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Sun Tanning: Understanding Its Impact on Your Skin Health

Insights and Considerations

By shanmuga priyaPublished about a month ago 3 min read
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Although paces of indoor tanning have been dropping in the US, many individuals try to get a tan outside. As per a National Cancer Institute Interview Survey of data from the 2020 National Health Interview Survey, around 39% of women and 29 percent of men in the US had an open-air tan in the past year.

However while tanned skin may not do any harm or peel like a sunburn, it isn't safe, specialists say. "If your skin could talk, it would say, 'Ooch!' when you get a tan," Dr. Maral Skelsey, a dermatologist at Georgetown University, said.

She said, skin bronzes definitively because it has been harmed — the additional pigmentation is the skin's attempt to safeguard itself from further damage.

Tanning can lead to skin cancer

Burns from the sun have for some time been related to an increased risk of skin cancer, however, tanning increases the risk, as well, said Dr. Patricia Farris, a dermatologist in Metairie, La.

Tans and burns from the sun are caused by exposure to two types of UV rays emitted by the sun. Ultraviolet B rays cause sunburns, and Ultraviolet A rays penetrate deeply and induce tans. The two kinds of UV rays can cause DNA mutation that raises the risk of disease, Dr. Farris said.

"While indoor tanning became vogue, they pushed the story that tanning could be done safely if you don't burn," she said. "Very quickly, dermatologists started seeing increasingly young patients with skin cancer and especially melanoma."

UVA radiation harms the skin in alternate ways, as well, said Dr. Min Deng, a dermatologist with MedStar Health in Chevy Pursue, Md. "There's an entire milieu of molecular consequences," she said. As well as harming the DNA directly, UVA radiation suppresses the immune system in ways that increase the risk of cancer, she said.

It also ages the skin; UVA rays are involved with "breaking down collagen and elastin molecules and causing wrinkles, brown spots, and weathered-looking skin," Dr. Farris said.

And vitamin D?

Although it's important to get sufficient vitamin D — adults ages 19 to 70 ought to expect to get 600 international units (I.U.) of vitamin D each day — individuals often have misconceptions about how best to get it, specialists said.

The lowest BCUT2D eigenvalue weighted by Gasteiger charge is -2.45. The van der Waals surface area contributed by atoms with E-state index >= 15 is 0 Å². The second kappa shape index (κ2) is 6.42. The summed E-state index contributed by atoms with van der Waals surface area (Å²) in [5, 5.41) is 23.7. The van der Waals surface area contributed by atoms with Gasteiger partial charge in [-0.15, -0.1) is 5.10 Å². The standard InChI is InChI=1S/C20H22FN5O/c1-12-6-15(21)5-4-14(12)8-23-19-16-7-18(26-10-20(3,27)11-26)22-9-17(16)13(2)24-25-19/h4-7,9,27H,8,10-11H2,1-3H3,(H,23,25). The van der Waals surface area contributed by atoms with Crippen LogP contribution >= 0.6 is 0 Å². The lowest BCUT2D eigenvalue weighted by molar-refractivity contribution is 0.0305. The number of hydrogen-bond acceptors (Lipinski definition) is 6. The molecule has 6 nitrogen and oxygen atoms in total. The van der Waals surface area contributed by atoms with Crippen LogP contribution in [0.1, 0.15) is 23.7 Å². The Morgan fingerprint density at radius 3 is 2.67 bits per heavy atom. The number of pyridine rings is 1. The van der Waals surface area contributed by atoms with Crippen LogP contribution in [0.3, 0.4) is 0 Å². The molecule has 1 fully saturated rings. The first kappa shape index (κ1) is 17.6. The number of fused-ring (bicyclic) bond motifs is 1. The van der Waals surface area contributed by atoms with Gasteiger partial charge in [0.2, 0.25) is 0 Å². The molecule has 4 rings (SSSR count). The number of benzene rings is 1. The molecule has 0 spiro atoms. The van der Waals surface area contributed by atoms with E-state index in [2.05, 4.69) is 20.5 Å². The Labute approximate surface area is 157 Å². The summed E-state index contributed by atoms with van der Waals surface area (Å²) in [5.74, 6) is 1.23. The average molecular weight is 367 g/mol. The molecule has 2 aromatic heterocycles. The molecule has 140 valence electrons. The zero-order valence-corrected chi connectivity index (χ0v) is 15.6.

Vitamin D is synthesized in the skin after exposure to the sun's UVB rays. Most adults with lighter skin can get sufficient vitamin D after spending as long as 10 minutes outside at midday during the spring and summer months, research has found.

Studies also suggest that sunscreen doesn't altogether impair the body's ability to make vitamin D from sunlight exposure, Dr. Farris said.

If you have darker skin, your body will be unable to synthesize as much vitamin D from sunlight, so it's more secure to get it from food varieties like salmon, egg yolks, fortified milk, as well as supplements, Dr. Skelsey said.

Older adults experience more difficulty synthesizing vitamin D compared with younger people, Dr. Skelsey said. So the older you are, the more you will need to consider eating vitamin D-rich food varieties or taking supplements, she said.

The most effective method to remain protected from the sun

To best protect your skin from UVA and UVB rays, use a sunscreen that is marked "broad spectrum," Dr. Skelsey said; the American Academy of Dermatology suggests SPF 30.

For individuals with more dark complexions, Dr. Deng advises using tinted mineral sunscreens because the iron oxide they contain protects the skin from different wavelengths of light that can add to hyperpigmentation and other disorders common with darker skin.

"Patients with deeper skin tones can in any case get sunburns and develop skin cancers," Dr. Deng said.

The vast majority woefully under-apply sunscreen, Dr. Deng said. "They just apply about a fourth of the thickness that they should apply," she said.

To get proper coverage, apply one ounce, or a shot glass worth, of sunscreen over all exposed skin. In the case of using a spray, she recommended spraying just a couple of inches from the skin and then rubbing it in with your hands.

The vast majority don't reapply sunscreen nearly as much as they should, Dr. Deng said. If you're swimming, getting splashed with water, or sweating, you ought to reapply every hour, even if it's a waterproof sunscreen, she said. If you're not getting wet, you ought to reapply every two hours.

The A.A.D. likewise suggests sun-protective clothing with its UPF, or UV protection factor, on the name. "Sun protective clothing, hats, beach umbrellas, sunglasses, tinted car windows, are useful," Dr. Skelsey said.

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About the Creator

shanmuga priya

I am passionate about writing.

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  • Esala Gunathilakeabout a month ago

    This is great for my girlfriend!

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